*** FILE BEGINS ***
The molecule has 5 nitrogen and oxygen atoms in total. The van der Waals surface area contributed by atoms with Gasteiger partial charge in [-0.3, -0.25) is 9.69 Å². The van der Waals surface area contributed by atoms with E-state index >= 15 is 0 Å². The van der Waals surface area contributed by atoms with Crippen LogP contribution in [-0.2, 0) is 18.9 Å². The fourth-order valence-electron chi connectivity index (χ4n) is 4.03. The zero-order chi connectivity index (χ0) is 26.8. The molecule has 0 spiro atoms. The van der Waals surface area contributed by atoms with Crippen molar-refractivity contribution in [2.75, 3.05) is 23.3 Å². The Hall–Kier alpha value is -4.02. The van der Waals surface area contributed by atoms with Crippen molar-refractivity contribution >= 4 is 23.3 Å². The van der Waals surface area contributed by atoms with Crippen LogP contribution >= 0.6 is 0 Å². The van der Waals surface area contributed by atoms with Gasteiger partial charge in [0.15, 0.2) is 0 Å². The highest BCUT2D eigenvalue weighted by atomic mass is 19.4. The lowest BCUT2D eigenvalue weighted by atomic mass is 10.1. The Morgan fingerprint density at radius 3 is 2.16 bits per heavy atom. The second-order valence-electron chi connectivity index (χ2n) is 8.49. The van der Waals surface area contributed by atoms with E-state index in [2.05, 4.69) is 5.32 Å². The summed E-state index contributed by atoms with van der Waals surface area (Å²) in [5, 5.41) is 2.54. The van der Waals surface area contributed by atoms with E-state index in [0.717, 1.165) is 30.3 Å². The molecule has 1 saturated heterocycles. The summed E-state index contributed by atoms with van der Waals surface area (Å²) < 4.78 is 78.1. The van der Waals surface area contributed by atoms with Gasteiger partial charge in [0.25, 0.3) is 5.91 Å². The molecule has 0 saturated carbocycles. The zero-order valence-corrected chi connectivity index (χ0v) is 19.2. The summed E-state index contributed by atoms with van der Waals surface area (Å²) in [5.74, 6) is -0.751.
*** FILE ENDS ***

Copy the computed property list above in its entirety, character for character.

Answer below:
The molecule has 5 nitrogen and oxygen atoms in total. The van der Waals surface area contributed by atoms with Gasteiger partial charge in [-0.3, -0.25) is 9.69 Å². The van der Waals surface area contributed by atoms with E-state index >= 15 is 0 Å². The van der Waals surface area contributed by atoms with Crippen LogP contribution in [-0.2, 0) is 18.9 Å². The fourth-order valence-electron chi connectivity index (χ4n) is 4.03. The zero-order chi connectivity index (χ0) is 26.8. The molecule has 0 spiro atoms. The van der Waals surface area contributed by atoms with Crippen molar-refractivity contribution in [2.75, 3.05) is 23.3 Å². The Hall–Kier alpha value is -4.02. The van der Waals surface area contributed by atoms with Crippen molar-refractivity contribution >= 4 is 23.3 Å². The van der Waals surface area contributed by atoms with Crippen LogP contribution >= 0.6 is 0 Å². The van der Waals surface area contributed by atoms with Gasteiger partial charge in [0.15, 0.2) is 0 Å². The highest BCUT2D eigenvalue weighted by atomic mass is 19.4. The lowest BCUT2D eigenvalue weighted by atomic mass is 10.1. The Morgan fingerprint density at radius 3 is 2.16 bits per heavy atom. The second-order valence-electron chi connectivity index (χ2n) is 8.49. The van der Waals surface area contributed by atoms with E-state index in [2.05, 4.69) is 5.32 Å². The summed E-state index contributed by atoms with van der Waals surface area (Å²) in [5, 5.41) is 2.54. The van der Waals surface area contributed by atoms with E-state index in [0.717, 1.165) is 30.3 Å². The molecule has 1 saturated heterocycles. The summed E-state index contributed by atoms with van der Waals surface area (Å²) < 4.78 is 78.1. The van der Waals surface area contributed by atoms with Gasteiger partial charge in [0.25, 0.3) is 5.91 Å². The molecule has 0 saturated carbocycles. The zero-order valence-corrected chi connectivity index (χ0v) is 19.2. The summed E-state index contributed by atoms with van der Waals surface area (Å²) in [5.74, 6) is -0.751.